The American Society of Travel Agents (ASTA) called upon the federal lawmakers to look elsewhere for money to close the budget deficit, saying that increasing aviation taxes would only serve to hurt the U.S. transportation industry and the consumers who rely on it.
“To place additional taxes on airline travel might assist with closing the budget gap in the short run, but such actions will no doubt have unintended, long-term negative consequences as consumers already faced with tight budgets cut back on air travel or eliminate it altogether,” said Tony Gonchar, ASTA CEO. “The results could be catastrophic for an industry already struggling to recover from the recent recession which saw millions of Americans curtail their travel.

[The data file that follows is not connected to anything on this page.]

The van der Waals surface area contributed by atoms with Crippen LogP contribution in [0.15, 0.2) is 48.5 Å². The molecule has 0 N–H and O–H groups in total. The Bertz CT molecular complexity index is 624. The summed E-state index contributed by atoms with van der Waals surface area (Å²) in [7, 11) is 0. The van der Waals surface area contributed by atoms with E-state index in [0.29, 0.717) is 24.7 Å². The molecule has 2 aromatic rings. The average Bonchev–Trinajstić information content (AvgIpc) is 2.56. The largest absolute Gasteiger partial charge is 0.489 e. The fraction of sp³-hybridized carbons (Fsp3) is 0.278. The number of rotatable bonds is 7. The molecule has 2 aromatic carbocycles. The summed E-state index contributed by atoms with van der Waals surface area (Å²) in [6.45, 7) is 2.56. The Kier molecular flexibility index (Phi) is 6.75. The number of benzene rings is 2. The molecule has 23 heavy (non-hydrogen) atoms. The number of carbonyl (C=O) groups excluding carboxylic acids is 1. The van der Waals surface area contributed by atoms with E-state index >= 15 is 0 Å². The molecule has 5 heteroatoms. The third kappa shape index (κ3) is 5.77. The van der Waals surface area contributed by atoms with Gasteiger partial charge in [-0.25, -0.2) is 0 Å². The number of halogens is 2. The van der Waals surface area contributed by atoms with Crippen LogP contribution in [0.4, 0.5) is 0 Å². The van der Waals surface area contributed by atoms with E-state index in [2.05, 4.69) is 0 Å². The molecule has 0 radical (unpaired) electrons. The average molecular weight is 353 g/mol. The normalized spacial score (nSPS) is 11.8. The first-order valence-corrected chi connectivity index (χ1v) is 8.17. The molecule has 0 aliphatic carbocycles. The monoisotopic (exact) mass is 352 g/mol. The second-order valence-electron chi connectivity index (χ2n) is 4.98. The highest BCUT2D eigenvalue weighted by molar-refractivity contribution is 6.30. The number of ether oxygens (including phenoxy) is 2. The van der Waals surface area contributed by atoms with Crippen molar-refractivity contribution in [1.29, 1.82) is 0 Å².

“It won’t be just the airlines that feel the resulting pain, but travel agencies who sell air, hotels and resorts, cruise lines and car rental companies to name a few. The resulting loss of jobs would only serve to compound our current economic troubles, rather than alleviate them,” Gonchar added.
According to a release recently issued by the Air Transport Association of America, the industry’s non-income tax burden has grown from $3.7 billion in 1993 to approximately $17 billion today. In 2010, U.S. airlines and their passengers contributed $3.4 billion in taxes and fees to the Department of Homeland Security, including $2 billion in taxes and fees to the Transportation Security Administration – a 50 percent increase from the amount collected in 2002. Taxes on ARC-settled air fares sold by travel agents increased from 9.7 percent in 2001 to 16.63 percent in 2010.